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First POST: System-Gaming

BY Micah L. Sifry | Thursday, October 30 2014

System-Gaming

  • Don't miss Simon Van Zuylen-Wood's excellent and detailed look in National Journal at how a bevy of tech entrepreneurs have been trying, so far with limited success, to hack Capitol Hill and fix what ills Washington. The feature is built around a close-in profile of "video-game tycoon and budding campaign finance reformer" Jim Greer and his CounterPAC, but it also reveals the reasoning behind libertarian Peter Thiel's quirky investment in Lawrence Lessig's MayDay PAC and nicely captures the contradiction between the massive investments major tech players are making in political lobbying and the against-the-grain efforts of some independent tech money to game the system for good. He writes:

    …when the tech world does inch successfully into the realm of politics and policy, it manages only to nibble around the edges, bent on promoting good government or transparency with sites like SeeClickFix and MapLight.Or it gets called into D.C. for Geek Squad clean-up jobs, as when HealthCare.gov was in the toilet. Despite the piles of cash and eternal grievances, it seems to lack both the political savvy and, more important, the appetite to make a meaningful dent.

  • If your first name and last name matches that of another voter in another state, you may possibly get disfranchised by a massive, Republican-led effort to purge state voter rolls involving 27 states, according to this in-depth investigation by Greg Palast for Al Jazeera America. That's all it takes--"not only are middle names commonly mismatched and suffix discrepancies ignored, even birthrates don't seem to have been taken into account," he reports. Also, minority names are highly overrepresented in a master database supposedly pooling states' data. A different matching system, funded by the Pew Charitable Trusts, uses a much more stringent set of requirements to flag someone as a potential "double voter."

  • Updating their earlier report with hard data, NGP VAN reports that the number of Democratic/Progressive voter contacts flowing through their platform is up a whopping 54% over this time period in 2010. Door knocks and phone calls are 74% higher in October 2014 than in October 2010.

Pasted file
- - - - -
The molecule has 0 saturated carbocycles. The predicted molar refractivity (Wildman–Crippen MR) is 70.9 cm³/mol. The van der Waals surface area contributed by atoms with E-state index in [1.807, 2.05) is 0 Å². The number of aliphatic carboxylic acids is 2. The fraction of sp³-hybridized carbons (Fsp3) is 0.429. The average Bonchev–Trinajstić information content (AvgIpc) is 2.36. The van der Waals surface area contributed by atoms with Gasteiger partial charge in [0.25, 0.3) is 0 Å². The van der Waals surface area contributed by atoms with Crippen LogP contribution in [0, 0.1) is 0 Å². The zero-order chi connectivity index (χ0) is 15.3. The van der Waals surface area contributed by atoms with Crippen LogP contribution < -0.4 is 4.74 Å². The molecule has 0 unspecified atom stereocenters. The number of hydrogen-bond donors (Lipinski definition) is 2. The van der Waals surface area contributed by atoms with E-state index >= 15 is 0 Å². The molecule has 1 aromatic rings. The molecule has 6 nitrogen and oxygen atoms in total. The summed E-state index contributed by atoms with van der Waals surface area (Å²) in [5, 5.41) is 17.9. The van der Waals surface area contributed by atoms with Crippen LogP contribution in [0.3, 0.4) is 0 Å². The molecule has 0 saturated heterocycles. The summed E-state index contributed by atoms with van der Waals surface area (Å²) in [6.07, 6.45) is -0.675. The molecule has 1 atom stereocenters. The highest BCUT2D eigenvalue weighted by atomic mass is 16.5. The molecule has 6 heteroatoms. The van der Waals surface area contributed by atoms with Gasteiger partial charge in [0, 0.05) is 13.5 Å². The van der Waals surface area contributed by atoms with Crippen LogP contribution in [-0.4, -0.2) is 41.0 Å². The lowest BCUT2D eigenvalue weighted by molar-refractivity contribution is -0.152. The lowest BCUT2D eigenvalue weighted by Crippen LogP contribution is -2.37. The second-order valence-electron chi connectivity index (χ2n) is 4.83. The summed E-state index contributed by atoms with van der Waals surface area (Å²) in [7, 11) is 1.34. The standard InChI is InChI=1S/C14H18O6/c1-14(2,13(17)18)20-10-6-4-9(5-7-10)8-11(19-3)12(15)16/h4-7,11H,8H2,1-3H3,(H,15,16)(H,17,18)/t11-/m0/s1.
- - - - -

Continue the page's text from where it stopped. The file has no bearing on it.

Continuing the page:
• Social Movement Technologies is offering six months of online support to six organizing groups around the country ($2500 per group), for small non-profits. Apply here; the deadline is November 15, 2014.

  • Building on Sunday's 40,000-strong demonstration, more than 100,000 Hungarians marched through Budapest Tuesday night to protest a proposed tax on Internet traffic, reports Daniel Nolan for Vice News. In just four days, more than 200,000 Hungarians have joined a "100,000 Against the Internet Tax" Facebook group. The Internet is good at stop; not as good at go.

  • Brazil is becoming an "increasing networked society" that is enabling "new mechanisms of accountability," writes Alex Howard for TechRepublic.

  • This is one very pretty interactive guide to the European Parliament on Twitter.

  • Here's a nice write-up of the work of OpenCorporates, which now has pulled together data on more than 83 million companies worldwide.

  • An abandoned 62-acre town in eastern Connecticut is being auctioned to the highest bidder, and at the crazy behest of well-known online madman Dan Sinker (he of @mayoremanuel), the Internet is trying to buy it. So far, 66 people have pledged $120,000, while the current top bid for the property is $900,000. Maybe Sinker should try for a condo first?This beats a Kickstarter for potato salad, I suppose. Bidding closes at noon today ET.